Pennsylvania is “substantially off track” in meeting its goals to reduce agriculture-based nitrogen and dirt polluting the Chesapeake Bay, the U.S. Environmental Protection Agency says.

The federal agency is warning it may have to step in and levy tougher measures on sewage-treatment plants and large farms in the Susquehanna basin.

The poor performance is being acknowledged by Pennsylvania  Department of Environmental Protection officials under a new administration in Gov. Tom Wolf.

“There is an urgent need for renewed focus on the Chesapeake Bay,” said new DEP Secretary John Quigley.

“Pennsylvania recognizes the volume of work that still needs to be done, and the size of the problem that the Wolf Administration has inherited. However, it is important to recognize the progress Pennsylvania has realized up to this point.

“Since 1985, Pennsylvania has directed more than $4 billion by way of grants, loans and program investments toward Chesapeake Bay restoration efforts. That investment has resulted in a 25 percent phosphorous reduction, 6 percent nitrogen reductions and nearly 15 percent sediment reduction since 1985.

“But it is clearly not enough,” Quigley said.

Among the actions DEP said it would pursue to make better progress was increasing enforcement on farmers who do not comply with state efforts to get them to meet state-mandated nutrient-management plans and conservation plans on farms.

In recent years, EPA has cracked down on several watersheds in Lancaster County, mostly populated by Plain Sect farmers.

“Pennsylvania prefers to work with the farmers to achieve voluntary compliance,” Quigley said, but added, “Farmers need to do the right thing to improve our state’s water quality.”

Pennsylvania, like other bay states such as Virginia, Maryland, New York and West Virginia, have committed to specific reductions in nitrogen, phosphorus and sediment by  2017.

In an interim report for 2012-2013, EPA found that Pennsylvania was performing well in meeting its targeted phosphorus reductions, but not for nitrogen and sediment.

Last week, for the 2014-2015 interim evaluation, EPA said Pennsylvania is even further behind.

For example, to get back on track to meet its nitrogen and sediment reduction goals, Pennsylvania would have to find a way to remove an additional 14.6 million pounds, or 22 percent of its loadings into the Susquehanna, by the end of this year.

On another front, Pennsylvania would need to plant more than 22,000 acres of forest and grass buffers along streams to reach its 2014-2015 milestone. Planted so far: just over 3,000 acres, EPA said.

Agriculture was not the only sector pinpointed for lagging behind goals. Pennsylvania had projected it would reduce nitrogen pollution coming from urban and suburban stormwater runoff by 41 percent by 2025. But there has only been a 1 percent reduction to date, EPA reported.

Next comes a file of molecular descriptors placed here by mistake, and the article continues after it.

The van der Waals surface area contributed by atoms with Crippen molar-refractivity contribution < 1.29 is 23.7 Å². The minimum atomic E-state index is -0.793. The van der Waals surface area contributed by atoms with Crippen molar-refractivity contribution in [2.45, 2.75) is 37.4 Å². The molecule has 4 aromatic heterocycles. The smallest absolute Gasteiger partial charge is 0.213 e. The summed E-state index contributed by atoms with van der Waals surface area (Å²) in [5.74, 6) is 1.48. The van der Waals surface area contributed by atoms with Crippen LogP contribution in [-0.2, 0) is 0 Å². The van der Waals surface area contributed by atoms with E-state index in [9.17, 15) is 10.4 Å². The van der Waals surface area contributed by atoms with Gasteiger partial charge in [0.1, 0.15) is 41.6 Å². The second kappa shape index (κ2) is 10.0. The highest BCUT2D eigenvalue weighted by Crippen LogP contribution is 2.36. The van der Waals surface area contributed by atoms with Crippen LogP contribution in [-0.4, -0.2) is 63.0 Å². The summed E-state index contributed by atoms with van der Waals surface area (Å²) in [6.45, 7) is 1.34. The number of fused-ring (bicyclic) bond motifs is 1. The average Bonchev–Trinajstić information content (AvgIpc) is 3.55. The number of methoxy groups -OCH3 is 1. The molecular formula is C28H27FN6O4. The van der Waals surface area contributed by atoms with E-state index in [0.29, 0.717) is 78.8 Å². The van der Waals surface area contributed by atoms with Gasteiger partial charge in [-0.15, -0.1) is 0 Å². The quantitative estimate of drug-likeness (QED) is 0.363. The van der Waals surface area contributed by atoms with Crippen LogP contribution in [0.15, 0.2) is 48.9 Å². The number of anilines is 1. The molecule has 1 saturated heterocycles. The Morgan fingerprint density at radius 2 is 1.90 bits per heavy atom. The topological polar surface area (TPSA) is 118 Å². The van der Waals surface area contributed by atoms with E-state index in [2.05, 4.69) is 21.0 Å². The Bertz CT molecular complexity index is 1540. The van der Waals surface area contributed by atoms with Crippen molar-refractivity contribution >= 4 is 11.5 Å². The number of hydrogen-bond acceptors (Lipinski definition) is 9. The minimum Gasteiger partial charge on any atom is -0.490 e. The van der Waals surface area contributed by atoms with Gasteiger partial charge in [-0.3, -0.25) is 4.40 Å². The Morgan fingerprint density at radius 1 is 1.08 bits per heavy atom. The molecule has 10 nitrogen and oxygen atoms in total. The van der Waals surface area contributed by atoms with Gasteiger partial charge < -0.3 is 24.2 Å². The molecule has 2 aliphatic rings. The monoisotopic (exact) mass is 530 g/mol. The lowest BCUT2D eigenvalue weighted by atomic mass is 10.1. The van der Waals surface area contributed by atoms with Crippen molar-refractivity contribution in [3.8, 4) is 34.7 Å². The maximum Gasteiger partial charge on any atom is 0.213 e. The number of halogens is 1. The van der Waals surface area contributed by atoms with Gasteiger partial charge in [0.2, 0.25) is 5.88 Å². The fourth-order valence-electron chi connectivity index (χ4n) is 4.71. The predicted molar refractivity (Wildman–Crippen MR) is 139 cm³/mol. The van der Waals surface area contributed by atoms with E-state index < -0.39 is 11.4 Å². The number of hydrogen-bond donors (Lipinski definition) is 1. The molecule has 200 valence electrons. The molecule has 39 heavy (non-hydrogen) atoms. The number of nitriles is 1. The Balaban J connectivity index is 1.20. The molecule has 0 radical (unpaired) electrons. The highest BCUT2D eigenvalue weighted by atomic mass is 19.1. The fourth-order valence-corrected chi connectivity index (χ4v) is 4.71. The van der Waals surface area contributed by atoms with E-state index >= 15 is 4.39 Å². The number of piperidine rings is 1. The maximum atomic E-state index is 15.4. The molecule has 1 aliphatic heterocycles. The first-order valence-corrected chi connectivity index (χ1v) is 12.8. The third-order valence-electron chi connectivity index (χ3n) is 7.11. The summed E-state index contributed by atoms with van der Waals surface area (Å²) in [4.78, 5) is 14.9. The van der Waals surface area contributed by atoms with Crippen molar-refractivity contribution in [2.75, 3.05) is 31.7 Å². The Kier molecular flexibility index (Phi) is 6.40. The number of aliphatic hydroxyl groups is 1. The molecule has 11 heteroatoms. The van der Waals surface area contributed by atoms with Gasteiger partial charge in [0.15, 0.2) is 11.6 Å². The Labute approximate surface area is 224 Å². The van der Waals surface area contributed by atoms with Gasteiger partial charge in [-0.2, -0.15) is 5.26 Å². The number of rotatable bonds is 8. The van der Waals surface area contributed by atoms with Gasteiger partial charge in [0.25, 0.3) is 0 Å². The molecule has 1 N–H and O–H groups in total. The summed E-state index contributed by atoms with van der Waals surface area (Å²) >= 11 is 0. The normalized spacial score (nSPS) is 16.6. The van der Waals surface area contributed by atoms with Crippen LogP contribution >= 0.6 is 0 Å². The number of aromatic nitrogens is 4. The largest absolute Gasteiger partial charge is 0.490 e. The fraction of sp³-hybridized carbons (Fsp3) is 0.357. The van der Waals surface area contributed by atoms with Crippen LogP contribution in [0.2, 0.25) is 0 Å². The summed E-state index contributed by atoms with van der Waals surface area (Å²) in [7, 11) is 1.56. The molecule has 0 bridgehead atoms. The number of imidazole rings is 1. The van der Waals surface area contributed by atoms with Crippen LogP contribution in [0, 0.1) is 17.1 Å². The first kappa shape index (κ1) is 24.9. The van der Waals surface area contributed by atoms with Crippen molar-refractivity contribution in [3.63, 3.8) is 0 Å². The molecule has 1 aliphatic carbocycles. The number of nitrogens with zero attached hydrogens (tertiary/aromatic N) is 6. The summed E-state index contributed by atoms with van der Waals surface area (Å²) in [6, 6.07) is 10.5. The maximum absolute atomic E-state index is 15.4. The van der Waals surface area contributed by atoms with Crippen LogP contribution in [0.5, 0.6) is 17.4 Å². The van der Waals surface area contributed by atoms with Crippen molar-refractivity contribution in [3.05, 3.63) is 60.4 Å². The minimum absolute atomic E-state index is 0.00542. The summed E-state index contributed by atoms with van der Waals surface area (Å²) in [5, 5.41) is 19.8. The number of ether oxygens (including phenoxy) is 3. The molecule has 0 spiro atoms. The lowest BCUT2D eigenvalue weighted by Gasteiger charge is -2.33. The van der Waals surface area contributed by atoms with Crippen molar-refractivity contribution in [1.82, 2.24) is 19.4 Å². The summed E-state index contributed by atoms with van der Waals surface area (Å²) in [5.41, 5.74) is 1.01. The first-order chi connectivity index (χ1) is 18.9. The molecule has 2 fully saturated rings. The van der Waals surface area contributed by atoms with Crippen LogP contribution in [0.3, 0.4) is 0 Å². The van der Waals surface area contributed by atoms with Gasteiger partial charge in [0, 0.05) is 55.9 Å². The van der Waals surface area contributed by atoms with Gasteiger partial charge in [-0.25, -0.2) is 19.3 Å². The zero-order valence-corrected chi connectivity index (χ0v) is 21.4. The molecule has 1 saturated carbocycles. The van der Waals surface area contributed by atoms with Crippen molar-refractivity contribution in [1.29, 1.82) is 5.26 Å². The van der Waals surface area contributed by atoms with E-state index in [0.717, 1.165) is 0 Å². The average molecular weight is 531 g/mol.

Pennsylvania was applauded for its reductions in phosphorus and for increasing its use of conservation measures on the farm, known as best-management practices.

And, it was pointed out, there have been unanticipated increases in ag production in recent years. The poultry industry, in particular, has expanded greatly since 2007.

Also, EPA acknowledged that Pennsylvania may be correct in its complaint that efforts of many farmers, particularly Plain Sect farmers, for such practices as no-till farming and planting of cover crops, were not counted in computer modeling of Pennsylvania’s efforts to clean up the Bay.

This could improve Pennsylvania’s poor standing, EPA said.

However, for now, the state is in for harsh criticism.

The Chesapeake Bay Foundation, in a news release, expressed exasperation with the state’s efforts to date.

“It is past time for Pennsylvania to take meaningful actions that will accelerate pollution reduction,” said William C. Baker, president of the nonprofit citizens group. “If Pennsylvania does not significantly advance their efforts to reduce pollution, then CBF calls on EPA to specify the actions it intends to take to ensure pollution is reduced.

“Unless there are consequences for failure, we are in danger of repeating the decades of failed Bay restoration efforts of the first three Bay agreements.”

Last month, after another report card on the entire bay cleanup gave low marks to Pennsylvania’s progress, U.S. Sen. Robert Casey and U.S. Sen. Ben Cardin of Maryland sent a strongly worded letter to U.S. Agriculture Secretary Tom Vilsack.

The senators urged that federal money that they say was promised to help farmers be delivered to ag communities, including to the Susquehanna River Basin .

The money is needed for the area to escape harsh enforcement action by federal agencies, Casey said.